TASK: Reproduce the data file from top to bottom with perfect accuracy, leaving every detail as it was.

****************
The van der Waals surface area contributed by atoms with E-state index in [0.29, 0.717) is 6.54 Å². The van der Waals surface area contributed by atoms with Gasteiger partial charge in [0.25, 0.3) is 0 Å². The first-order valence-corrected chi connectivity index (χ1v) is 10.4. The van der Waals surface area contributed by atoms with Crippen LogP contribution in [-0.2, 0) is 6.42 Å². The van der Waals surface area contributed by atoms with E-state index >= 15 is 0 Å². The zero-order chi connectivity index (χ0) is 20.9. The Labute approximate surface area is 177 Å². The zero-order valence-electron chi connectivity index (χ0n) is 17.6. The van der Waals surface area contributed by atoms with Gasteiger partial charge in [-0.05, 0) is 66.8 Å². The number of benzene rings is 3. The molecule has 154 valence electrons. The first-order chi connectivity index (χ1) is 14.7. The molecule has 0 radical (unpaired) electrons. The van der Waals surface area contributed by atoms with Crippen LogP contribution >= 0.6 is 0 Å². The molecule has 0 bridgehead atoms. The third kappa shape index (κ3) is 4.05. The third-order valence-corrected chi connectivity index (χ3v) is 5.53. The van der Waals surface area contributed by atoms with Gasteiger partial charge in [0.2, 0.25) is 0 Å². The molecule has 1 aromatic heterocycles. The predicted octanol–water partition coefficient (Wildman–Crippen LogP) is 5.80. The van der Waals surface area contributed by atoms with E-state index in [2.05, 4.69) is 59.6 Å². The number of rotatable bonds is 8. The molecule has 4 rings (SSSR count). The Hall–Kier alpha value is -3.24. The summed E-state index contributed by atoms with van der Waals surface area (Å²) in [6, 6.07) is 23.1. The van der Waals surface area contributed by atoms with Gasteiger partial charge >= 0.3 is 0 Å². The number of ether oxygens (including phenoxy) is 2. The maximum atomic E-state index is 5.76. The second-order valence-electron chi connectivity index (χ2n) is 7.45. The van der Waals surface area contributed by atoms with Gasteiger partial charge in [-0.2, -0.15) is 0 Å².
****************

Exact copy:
The van der Waals surface area contributed by atoms with E-state index in [0.29, 0.717) is 6.54 Å². The van der Waals surface area contributed by atoms with Gasteiger partial charge in [0.25, 0.3) is 0 Å². The first-order valence-corrected chi connectivity index (χ1v) is 10.4. The van der Waals surface area contributed by atoms with Crippen LogP contribution in [-0.2, 0) is 6.42 Å². The van der Waals surface area contributed by atoms with E-state index >= 15 is 0 Å². The zero-order chi connectivity index (χ0) is 20.9. The Labute approximate surface area is 177 Å². The zero-order valence-electron chi connectivity index (χ0n) is 17.6. The van der Waals surface area contributed by atoms with Gasteiger partial charge in [-0.05, 0) is 66.8 Å². The number of benzene rings is 3. The molecule has 154 valence electrons. The first-order chi connectivity index (χ1) is 14.7. The molecule has 0 radical (unpaired) electrons. The van der Waals surface area contributed by atoms with Crippen LogP contribution >= 0.6 is 0 Å². The molecule has 0 bridgehead atoms. The third kappa shape index (κ3) is 4.05. The third-order valence-corrected chi connectivity index (χ3v) is 5.53. The van der Waals surface area contributed by atoms with Gasteiger partial charge in [0.2, 0.25) is 0 Å². The molecule has 1 aromatic heterocycles. The predicted octanol–water partition coefficient (Wildman–Crippen LogP) is 5.80. The van der Waals surface area contributed by atoms with E-state index in [2.05, 4.69) is 59.6 Å². The number of rotatable bonds is 8. The molecule has 4 rings (SSSR count). The Hall–Kier alpha value is -3.24. The summed E-state index contributed by atoms with van der Waals surface area (Å²) in [6, 6.07) is 23.1. The van der Waals surface area contributed by atoms with Gasteiger partial charge >= 0.3 is 0 Å². The number of ether oxygens (including phenoxy) is 2. The maximum atomic E-state index is 5.76. The second-order valence-electron chi connectivity index (χ2n) is 7.45. The van der Waals surface area contributed by atoms with Gasteiger partial charge in [-0.2, -0.15) is 0 Å².